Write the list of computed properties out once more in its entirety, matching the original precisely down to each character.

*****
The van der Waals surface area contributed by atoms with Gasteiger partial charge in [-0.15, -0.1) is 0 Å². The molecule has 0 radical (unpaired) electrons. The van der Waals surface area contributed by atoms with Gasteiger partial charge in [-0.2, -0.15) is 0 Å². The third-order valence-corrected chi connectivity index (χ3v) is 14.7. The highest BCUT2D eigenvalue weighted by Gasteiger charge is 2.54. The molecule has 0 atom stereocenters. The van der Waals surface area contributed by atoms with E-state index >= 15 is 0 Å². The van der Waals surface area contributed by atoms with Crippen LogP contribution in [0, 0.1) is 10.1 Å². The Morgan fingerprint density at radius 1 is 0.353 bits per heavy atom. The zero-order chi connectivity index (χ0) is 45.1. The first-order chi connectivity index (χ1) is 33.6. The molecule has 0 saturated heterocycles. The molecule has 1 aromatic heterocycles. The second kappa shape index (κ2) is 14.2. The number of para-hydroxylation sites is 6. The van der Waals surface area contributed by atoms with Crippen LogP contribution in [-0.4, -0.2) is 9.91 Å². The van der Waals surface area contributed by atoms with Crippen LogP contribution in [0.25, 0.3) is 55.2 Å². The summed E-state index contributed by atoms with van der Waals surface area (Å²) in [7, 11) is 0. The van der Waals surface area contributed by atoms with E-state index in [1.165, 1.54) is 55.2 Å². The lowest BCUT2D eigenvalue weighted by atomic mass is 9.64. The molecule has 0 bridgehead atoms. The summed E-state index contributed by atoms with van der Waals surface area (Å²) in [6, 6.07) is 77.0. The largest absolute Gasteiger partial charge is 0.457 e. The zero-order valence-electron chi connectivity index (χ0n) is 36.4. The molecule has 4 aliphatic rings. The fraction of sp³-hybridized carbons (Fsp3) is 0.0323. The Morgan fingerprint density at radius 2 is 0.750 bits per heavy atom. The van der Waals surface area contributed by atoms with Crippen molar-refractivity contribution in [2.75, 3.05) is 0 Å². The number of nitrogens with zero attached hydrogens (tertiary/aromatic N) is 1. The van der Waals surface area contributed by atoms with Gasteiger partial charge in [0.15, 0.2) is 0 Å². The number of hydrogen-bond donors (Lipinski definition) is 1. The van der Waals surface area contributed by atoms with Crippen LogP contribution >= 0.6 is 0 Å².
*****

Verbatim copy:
The van der Waals surface area contributed by atoms with Gasteiger partial charge in [-0.15, -0.1) is 0 Å². The molecule has 0 radical (unpaired) electrons. The van der Waals surface area contributed by atoms with Gasteiger partial charge in [-0.2, -0.15) is 0 Å². The third-order valence-corrected chi connectivity index (χ3v) is 14.7. The highest BCUT2D eigenvalue weighted by Gasteiger charge is 2.54. The molecule has 0 atom stereocenters. The van der Waals surface area contributed by atoms with E-state index >= 15 is 0 Å². The van der Waals surface area contributed by atoms with Crippen LogP contribution in [0, 0.1) is 10.1 Å². The Morgan fingerprint density at radius 1 is 0.353 bits per heavy atom. The zero-order chi connectivity index (χ0) is 45.1. The first-order chi connectivity index (χ1) is 33.6. The molecule has 0 saturated heterocycles. The molecule has 1 aromatic heterocycles. The second kappa shape index (κ2) is 14.2. The number of para-hydroxylation sites is 6. The van der Waals surface area contributed by atoms with Crippen LogP contribution in [-0.4, -0.2) is 9.91 Å². The van der Waals surface area contributed by atoms with Crippen LogP contribution in [0.25, 0.3) is 55.2 Å². The summed E-state index contributed by atoms with van der Waals surface area (Å²) in [7, 11) is 0. The van der Waals surface area contributed by atoms with E-state index in [1.165, 1.54) is 55.2 Å². The lowest BCUT2D eigenvalue weighted by atomic mass is 9.64. The molecule has 0 bridgehead atoms. The summed E-state index contributed by atoms with van der Waals surface area (Å²) in [6, 6.07) is 77.0. The largest absolute Gasteiger partial charge is 0.457 e. The zero-order valence-electron chi connectivity index (χ0n) is 36.4. The molecule has 4 aliphatic rings. The fraction of sp³-hybridized carbons (Fsp3) is 0.0323. The Morgan fingerprint density at radius 2 is 0.750 bits per heavy atom. The van der Waals surface area contributed by atoms with Crippen molar-refractivity contribution in [2.75, 3.05) is 0 Å². The number of nitrogens with zero attached hydrogens (tertiary/aromatic N) is 1. The van der Waals surface area contributed by atoms with Gasteiger partial charge in [0.15, 0.2) is 0 Å². The number of hydrogen-bond donors (Lipinski definition) is 1. The van der Waals surface area contributed by atoms with Crippen LogP contribution >= 0.6 is 0 Å².